Insertion Sort
2 min read
Let us see how these properties hold for insertion sort.
- Initialization:We start by showing that the loop invariant holds before the first loop iteration, when j = 2.^{[1]} The sub array A[1 ‥j - 1], therefore, consists of just the single element A[1], which is in fact the original element in A[1]. Moreover, this sub array is sorted (trivially, of course), which shows that the loop invariant holds prior to the first iteration of the loop.
- Maintenance:Next, we tackle the second property: showing that each iteration maintains the loop invariant. Informally, the body of the outer for loop works by moving A[ j - 1], A[ j - 2], A[ j - 3], and so on by one position to the right until the proper position for A[ j] is found (lines 4-7), at which point the value of A[j] is inserted (line 8). A more formal treatment of the second property would require us to state and show a loop invariant for the "inner" while loop. At this point, however, we prefer not to get bogged down in such formalism, and so we rely on our informal analysis to show that the second property holds for the outer loop.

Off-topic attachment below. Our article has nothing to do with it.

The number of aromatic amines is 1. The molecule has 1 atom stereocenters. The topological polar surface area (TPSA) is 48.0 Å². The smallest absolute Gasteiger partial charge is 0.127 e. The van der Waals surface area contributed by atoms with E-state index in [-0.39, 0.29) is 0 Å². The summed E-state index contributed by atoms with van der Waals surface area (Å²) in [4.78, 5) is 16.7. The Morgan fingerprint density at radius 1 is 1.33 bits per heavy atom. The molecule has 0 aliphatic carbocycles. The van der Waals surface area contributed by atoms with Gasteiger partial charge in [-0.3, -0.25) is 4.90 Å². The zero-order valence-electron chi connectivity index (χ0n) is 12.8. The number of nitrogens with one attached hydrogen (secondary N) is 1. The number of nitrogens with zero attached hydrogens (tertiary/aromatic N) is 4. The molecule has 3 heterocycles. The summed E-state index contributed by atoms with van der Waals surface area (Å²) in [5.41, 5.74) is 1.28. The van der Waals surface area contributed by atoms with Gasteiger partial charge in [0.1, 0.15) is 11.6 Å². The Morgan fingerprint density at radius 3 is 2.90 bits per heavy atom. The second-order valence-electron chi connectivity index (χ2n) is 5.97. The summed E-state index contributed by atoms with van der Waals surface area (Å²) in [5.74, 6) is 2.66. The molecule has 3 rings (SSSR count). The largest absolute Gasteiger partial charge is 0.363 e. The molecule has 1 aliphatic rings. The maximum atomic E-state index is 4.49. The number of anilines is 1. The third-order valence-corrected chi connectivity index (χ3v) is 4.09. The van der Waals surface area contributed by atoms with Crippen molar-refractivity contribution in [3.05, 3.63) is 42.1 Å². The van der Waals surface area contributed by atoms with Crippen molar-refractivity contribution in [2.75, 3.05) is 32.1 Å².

- Termination:Finally, we examine what happens when the loop terminates. For insertion sort, the outer for loop ends when j exceeds n, i.e., when j = n 1. Substituting n 1 for j in the wording of loop invariant, we have that the sub array A[1 ‥n] consists of the elements originally in A[1 ‥n], but in sorted order. But the subarray A[1 ‥n] is the entire array! Hence, the entire array is sorted, which means that the algorithm is correct.